Operators Safety Code

OPERATORS SAFETY CODE

The purpose of the operator safety code is to prevent accidents, by the habitual use of safe working methods.

This means that the operator should always be on the alert not only for the apparent hazards, but also for inherent or hidden dangers which the untrained person would not perhaps, recognise.

The purpose of the operator safety code is to prevent accidents, by the habitual use of safe working methods. This means that the operator should always be on the alert not only for the apparent hazards, but also for inherent or hidden dangers which the untrained person would not perhaps, recognise

Only operate equipment for which you are trained and authorised

Always read the manufactures hand book before you operate the equipment

Always carry out pre-shift checks

Obey  the OPERATOR, MANUFACTURERS  and  COMPANY SAFETY CODE.

The operator is responsible for checking that the lift truck is in good working order before using it.

The lift truck operator is responsible to ensure the safety of pedestrians while operating a lift truck.

The operator must not allow anyone to travel on the FLT or any part of the FLT unless the truck has been designed for that purpose.

Do not allow anyone to stand or walk under raised forks.

Keep hands and feet within the confines of the FLT.

Changes in ground surfaces such as wet/dry, icy or  greasy, very smooth, loose surface; inclines, railway lines or gullies can cause instability, loss of adhesion/braking, damage or loss of load. Always drive across railway lines, drainage gullies etc  slowly and, if possible, diagonally.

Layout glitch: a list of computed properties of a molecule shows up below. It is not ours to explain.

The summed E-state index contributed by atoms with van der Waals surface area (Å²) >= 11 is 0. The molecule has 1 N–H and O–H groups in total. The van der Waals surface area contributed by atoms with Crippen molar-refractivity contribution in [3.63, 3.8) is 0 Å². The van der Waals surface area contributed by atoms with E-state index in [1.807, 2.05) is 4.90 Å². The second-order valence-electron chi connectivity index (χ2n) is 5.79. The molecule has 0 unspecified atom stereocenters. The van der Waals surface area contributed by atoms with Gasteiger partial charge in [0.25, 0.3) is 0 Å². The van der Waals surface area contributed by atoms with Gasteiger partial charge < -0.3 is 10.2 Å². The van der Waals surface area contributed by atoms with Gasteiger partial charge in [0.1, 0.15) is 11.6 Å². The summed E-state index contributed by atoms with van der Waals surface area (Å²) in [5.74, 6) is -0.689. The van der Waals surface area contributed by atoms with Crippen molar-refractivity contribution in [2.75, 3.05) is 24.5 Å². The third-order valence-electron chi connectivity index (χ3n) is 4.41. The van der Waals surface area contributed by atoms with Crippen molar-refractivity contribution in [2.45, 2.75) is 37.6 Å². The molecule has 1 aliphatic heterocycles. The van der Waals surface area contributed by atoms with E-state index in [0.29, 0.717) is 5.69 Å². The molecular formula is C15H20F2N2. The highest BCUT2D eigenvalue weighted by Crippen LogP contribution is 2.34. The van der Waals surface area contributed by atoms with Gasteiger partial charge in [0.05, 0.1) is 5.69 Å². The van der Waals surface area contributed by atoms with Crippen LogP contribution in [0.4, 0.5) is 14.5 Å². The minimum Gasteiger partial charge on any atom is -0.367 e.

Travel at a speed consistent with the type of load and general working conditions.

Do not make fast starts or sudden stops.

Slow down at intersections and corners and do not overtake any other vehicle at these points

Sound the horn  (few sharp blasts) when approaching intersections, corners or any blind spots and if possible drive wide to increase visibility When turning ensure there is enough room for the rear and front end swing.

Sound the horn  (few sharp blasts) when approaching intersections, corners or any blind spots and if possible drive wide to increase visibility When turning ensure there is enough room for the rear and front end swing.

If there is oil or fuel spillages clean them up.

Always look in the direction of travel and have a clear view of the way ahead and be aware of overhead obstructions; be sure there is enough  room for safe operations.

When following another truck keep a minimum of three truck lengths from the truck in front.

Check before entering lifts or driving over dock levellers or bridge plates that they are safe and able to take the combined weight of the FLT and load.

If a fault occurs on the fork truck stops immediately and seek assistance.

Do not be distracted and there must be no  skylarking or practical jokes when operating a FLT

Before moving off with a lift truck in any direction the last thing the operator must do is release the hand brake.

In normal circumstances, if the load on the forks obscures your view you should travel in reverse, looking in the direction of travel (except when travelling up a hill then get someone to guide you).

While operating a lift truck if you saw some rubbish laying in a gangway or warehouse location park the truck in a safe place and remove the obstruction.

If a lift truck has to be parked on an incline leave it in the correct parked position and chock  the wheels.